The Past has Purpose

With summer comes reunions. Whether its a family or high school reunion, I’m sure we all have experienced knots in our stomach as we prepare to see people we haven’t seen in years. Have I accomplished enough? What will so and so think of me? Will they remember that awful time I did that stupid thing? A million crazy thoughts run through our heads hoping we will measure up. For me, the thoughts were a little bit different as I prepared for my 40th class reunion.

Leading up to my flight to Iowa, I almost made myself physically sick dreading the moment I’d come face to face with some of my high school classmates. You see, 40 years ago I was the only black girl at Urbandale High School, so many of memories are not so fond. Some people were kind, I will cherish them forever and they know who they are! Especially my bandmates and softball team, but some were unbelievably mean. Others appeared to accept me, but always seemed to subtly remind me that I didn't belong. I remember overhearing my guidance counselor tell my parents not to waste their money on a private elite University because I would probably be better suited for a job as a flight attendant or clothing model. No shade on either profession, it just wasn’t for me and boy was she wrong! For years, I’ve suffered in silence, but its time for me to share my truth and share a glimpse of what helped define my life’s purpose.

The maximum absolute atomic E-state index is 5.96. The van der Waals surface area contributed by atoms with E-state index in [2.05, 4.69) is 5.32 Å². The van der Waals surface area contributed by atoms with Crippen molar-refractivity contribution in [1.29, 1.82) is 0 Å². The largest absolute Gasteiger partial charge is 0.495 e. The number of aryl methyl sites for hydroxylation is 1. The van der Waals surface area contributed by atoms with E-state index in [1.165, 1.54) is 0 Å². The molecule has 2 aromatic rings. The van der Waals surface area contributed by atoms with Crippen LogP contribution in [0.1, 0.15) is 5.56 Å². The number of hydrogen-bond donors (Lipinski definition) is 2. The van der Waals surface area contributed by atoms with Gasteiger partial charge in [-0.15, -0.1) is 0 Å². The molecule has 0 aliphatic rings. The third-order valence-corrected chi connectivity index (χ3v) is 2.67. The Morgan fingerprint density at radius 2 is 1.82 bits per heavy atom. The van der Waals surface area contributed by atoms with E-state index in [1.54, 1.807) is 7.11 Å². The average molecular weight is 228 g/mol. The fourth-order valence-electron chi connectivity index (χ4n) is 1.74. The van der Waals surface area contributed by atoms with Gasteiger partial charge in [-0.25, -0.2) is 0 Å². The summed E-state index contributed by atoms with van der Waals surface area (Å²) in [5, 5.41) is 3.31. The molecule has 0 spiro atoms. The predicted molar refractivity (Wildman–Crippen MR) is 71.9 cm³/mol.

Talk about an emotional roller coaster. Weeks after attending the two-day event, I’m still reeling with emotion. As I sat down to reflect on the events of the class reunion and my experiences in high school, I asked myself what it truly meant to me. I didn’t want to think about what my classmates viewed as reality or how they would feel reading my blog. I wanted to have a real, raw review of what high school was like for Marietta. No rationalization. No justification. No seeing it through their eyes. Just my perspective and how I felt living the life of the only black girl attending a school where racism was delivered in the form of subtle messages, accidental bumps in the hall, my hair being pulled, or someone questioning the size of my lips. Subtle things that made me question if they were real or if I was over-reacting.